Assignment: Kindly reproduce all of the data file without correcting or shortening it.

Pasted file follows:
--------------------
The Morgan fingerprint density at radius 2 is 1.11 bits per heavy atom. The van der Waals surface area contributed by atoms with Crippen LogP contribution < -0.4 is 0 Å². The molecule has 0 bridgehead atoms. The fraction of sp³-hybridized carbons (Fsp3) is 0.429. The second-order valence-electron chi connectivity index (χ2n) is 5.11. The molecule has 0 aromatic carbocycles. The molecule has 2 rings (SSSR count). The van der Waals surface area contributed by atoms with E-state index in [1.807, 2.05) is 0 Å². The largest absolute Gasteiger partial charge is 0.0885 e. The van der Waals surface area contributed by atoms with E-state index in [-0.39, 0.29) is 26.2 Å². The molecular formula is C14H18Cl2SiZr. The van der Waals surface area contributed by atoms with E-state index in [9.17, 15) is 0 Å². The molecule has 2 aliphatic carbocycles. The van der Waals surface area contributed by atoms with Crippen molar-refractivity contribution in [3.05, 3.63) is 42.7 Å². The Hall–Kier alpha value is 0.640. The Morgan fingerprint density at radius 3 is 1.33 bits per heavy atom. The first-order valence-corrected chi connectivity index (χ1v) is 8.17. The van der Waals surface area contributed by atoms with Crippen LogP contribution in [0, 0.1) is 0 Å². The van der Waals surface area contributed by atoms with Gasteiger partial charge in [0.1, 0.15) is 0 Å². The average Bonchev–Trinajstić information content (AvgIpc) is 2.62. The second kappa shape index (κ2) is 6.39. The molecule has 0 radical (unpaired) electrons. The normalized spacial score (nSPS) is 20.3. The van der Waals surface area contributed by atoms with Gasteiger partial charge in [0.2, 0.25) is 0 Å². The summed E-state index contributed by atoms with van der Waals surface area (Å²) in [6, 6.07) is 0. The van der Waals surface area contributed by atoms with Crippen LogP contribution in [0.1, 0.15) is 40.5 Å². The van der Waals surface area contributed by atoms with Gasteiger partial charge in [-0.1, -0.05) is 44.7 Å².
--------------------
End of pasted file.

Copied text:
The Morgan fingerprint density at radius 2 is 1.11 bits per heavy atom. The van der Waals surface area contributed by atoms with Crippen LogP contribution < -0.4 is 0 Å². The molecule has 0 bridgehead atoms. The fraction of sp³-hybridized carbons (Fsp3) is 0.429. The second-order valence-electron chi connectivity index (χ2n) is 5.11. The molecule has 0 aromatic carbocycles. The molecule has 2 rings (SSSR count). The van der Waals surface area contributed by atoms with E-state index in [1.807, 2.05) is 0 Å². The largest absolute Gasteiger partial charge is 0.0885 e. The van der Waals surface area contributed by atoms with E-state index in [-0.39, 0.29) is 26.2 Å². The molecular formula is C14H18Cl2SiZr. The van der Waals surface area contributed by atoms with E-state index in [9.17, 15) is 0 Å². The molecule has 2 aliphatic carbocycles. The van der Waals surface area contributed by atoms with Crippen molar-refractivity contribution in [3.05, 3.63) is 42.7 Å². The Hall–Kier alpha value is 0.640. The Morgan fingerprint density at radius 3 is 1.33 bits per heavy atom. The first-order valence-corrected chi connectivity index (χ1v) is 8.17. The van der Waals surface area contributed by atoms with Crippen LogP contribution in [0, 0.1) is 0 Å². The van der Waals surface area contributed by atoms with Gasteiger partial charge in [0.1, 0.15) is 0 Å². The average Bonchev–Trinajstić information content (AvgIpc) is 2.62. The second kappa shape index (κ2) is 6.39. The molecule has 0 radical (unpaired) electrons. The normalized spacial score (nSPS) is 20.3. The van der Waals surface area contributed by atoms with Gasteiger partial charge in [0.2, 0.25) is 0 Å². The summed E-state index contributed by atoms with van der Waals surface area (Å²) in [6, 6.07) is 0. The van der Waals surface area contributed by atoms with Crippen LogP contribution in [0.1, 0.15) is 40.5 Å². The van der Waals surface area contributed by atoms with Gasteiger partial charge in [-0.1, -0.05) is 44.7 Å².